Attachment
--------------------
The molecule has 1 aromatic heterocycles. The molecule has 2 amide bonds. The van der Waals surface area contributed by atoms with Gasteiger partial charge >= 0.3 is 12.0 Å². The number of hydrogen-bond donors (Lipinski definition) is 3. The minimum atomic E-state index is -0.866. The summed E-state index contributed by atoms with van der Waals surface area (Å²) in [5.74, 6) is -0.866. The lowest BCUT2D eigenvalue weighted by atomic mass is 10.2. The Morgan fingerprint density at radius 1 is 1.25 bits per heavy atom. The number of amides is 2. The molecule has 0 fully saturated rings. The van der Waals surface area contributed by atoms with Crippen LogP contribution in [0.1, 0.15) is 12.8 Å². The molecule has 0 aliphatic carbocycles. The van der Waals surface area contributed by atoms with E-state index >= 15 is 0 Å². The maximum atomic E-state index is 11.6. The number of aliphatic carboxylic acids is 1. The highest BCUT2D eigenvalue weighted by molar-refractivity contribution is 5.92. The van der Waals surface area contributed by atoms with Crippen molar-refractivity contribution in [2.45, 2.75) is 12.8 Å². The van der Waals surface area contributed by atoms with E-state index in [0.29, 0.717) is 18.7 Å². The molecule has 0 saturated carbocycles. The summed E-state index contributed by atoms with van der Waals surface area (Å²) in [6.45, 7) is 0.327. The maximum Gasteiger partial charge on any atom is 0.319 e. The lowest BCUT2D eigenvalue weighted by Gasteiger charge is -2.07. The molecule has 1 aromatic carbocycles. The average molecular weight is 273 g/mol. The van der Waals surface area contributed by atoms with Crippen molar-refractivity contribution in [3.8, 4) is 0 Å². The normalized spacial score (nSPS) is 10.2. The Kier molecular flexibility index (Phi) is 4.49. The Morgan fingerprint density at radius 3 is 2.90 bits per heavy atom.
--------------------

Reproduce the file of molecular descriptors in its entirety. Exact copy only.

The molecule has 1 aromatic heterocycles. The molecule has 2 amide bonds. The van der Waals surface area contributed by atoms with Gasteiger partial charge >= 0.3 is 12.0 Å². The number of hydrogen-bond donors (Lipinski definition) is 3. The minimum atomic E-state index is -0.866. The summed E-state index contributed by atoms with van der Waals surface area (Å²) in [5.74, 6) is -0.866. The lowest BCUT2D eigenvalue weighted by atomic mass is 10.2. The Morgan fingerprint density at radius 1 is 1.25 bits per heavy atom. The number of amides is 2. The molecule has 0 fully saturated rings. The van der Waals surface area contributed by atoms with Crippen LogP contribution in [0.1, 0.15) is 12.8 Å². The molecule has 0 aliphatic carbocycles. The van der Waals surface area contributed by atoms with E-state index >= 15 is 0 Å². The maximum atomic E-state index is 11.6. The number of aliphatic carboxylic acids is 1. The highest BCUT2D eigenvalue weighted by molar-refractivity contribution is 5.92. The van der Waals surface area contributed by atoms with Crippen molar-refractivity contribution in [2.45, 2.75) is 12.8 Å². The van der Waals surface area contributed by atoms with E-state index in [0.29, 0.717) is 18.7 Å². The molecule has 0 saturated carbocycles. The summed E-state index contributed by atoms with van der Waals surface area (Å²) in [6.45, 7) is 0.327. The maximum Gasteiger partial charge on any atom is 0.319 e. The lowest BCUT2D eigenvalue weighted by Gasteiger charge is -2.07. The molecule has 1 aromatic carbocycles. The average molecular weight is 273 g/mol. The van der Waals surface area contributed by atoms with Crippen molar-refractivity contribution in [3.8, 4) is 0 Å². The normalized spacial score (nSPS) is 10.2. The Kier molecular flexibility index (Phi) is 4.49. The Morgan fingerprint density at radius 3 is 2.90 bits per heavy atom.